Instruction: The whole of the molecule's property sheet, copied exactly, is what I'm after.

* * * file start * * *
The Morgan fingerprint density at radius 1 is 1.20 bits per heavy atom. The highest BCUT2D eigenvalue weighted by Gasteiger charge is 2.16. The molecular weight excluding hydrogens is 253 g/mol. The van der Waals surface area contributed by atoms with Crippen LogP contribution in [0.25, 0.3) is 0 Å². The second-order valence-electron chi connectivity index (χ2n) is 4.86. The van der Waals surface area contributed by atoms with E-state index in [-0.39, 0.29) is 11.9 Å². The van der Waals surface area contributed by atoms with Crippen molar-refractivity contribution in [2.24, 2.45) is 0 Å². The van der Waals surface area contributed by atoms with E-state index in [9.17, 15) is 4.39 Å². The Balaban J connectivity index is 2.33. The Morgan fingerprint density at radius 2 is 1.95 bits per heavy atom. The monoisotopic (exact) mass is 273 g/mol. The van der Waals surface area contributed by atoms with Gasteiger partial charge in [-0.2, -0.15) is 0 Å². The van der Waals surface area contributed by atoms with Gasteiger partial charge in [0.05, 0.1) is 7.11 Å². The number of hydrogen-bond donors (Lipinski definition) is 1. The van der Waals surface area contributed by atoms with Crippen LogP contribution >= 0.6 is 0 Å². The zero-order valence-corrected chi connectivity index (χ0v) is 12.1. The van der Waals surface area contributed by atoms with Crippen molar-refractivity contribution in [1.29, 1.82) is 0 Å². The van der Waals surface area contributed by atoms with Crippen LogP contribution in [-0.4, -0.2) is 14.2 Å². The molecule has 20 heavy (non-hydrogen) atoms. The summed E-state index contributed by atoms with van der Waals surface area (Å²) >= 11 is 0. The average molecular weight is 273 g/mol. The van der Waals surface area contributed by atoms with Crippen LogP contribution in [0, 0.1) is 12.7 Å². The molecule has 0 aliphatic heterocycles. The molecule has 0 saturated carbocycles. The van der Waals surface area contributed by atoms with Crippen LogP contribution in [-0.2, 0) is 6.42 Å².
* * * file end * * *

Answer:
The Morgan fingerprint density at radius 1 is 1.20 bits per heavy atom. The highest BCUT2D eigenvalue weighted by Gasteiger charge is 2.16. The molecular weight excluding hydrogens is 253 g/mol. The van der Waals surface area contributed by atoms with Crippen LogP contribution in [0.25, 0.3) is 0 Å². The second-order valence-electron chi connectivity index (χ2n) is 4.86. The van der Waals surface area contributed by atoms with E-state index in [-0.39, 0.29) is 11.9 Å². The van der Waals surface area contributed by atoms with Crippen molar-refractivity contribution in [2.24, 2.45) is 0 Å². The van der Waals surface area contributed by atoms with E-state index in [9.17, 15) is 4.39 Å². The Balaban J connectivity index is 2.33. The Morgan fingerprint density at radius 2 is 1.95 bits per heavy atom. The monoisotopic (exact) mass is 273 g/mol. The van der Waals surface area contributed by atoms with Gasteiger partial charge in [-0.2, -0.15) is 0 Å². The van der Waals surface area contributed by atoms with Gasteiger partial charge in [0.05, 0.1) is 7.11 Å². The number of hydrogen-bond donors (Lipinski definition) is 1. The van der Waals surface area contributed by atoms with Crippen LogP contribution >= 0.6 is 0 Å². The zero-order valence-corrected chi connectivity index (χ0v) is 12.1. The van der Waals surface area contributed by atoms with Crippen molar-refractivity contribution in [1.29, 1.82) is 0 Å². The van der Waals surface area contributed by atoms with Crippen LogP contribution in [-0.4, -0.2) is 14.2 Å². The molecule has 20 heavy (non-hydrogen) atoms. The summed E-state index contributed by atoms with van der Waals surface area (Å²) >= 11 is 0. The average molecular weight is 273 g/mol. The van der Waals surface area contributed by atoms with Crippen LogP contribution in [0, 0.1) is 12.7 Å². The molecule has 0 aliphatic heterocycles. The molecule has 0 saturated carbocycles. The van der Waals surface area contributed by atoms with Crippen LogP contribution in [-0.2, 0) is 6.42 Å².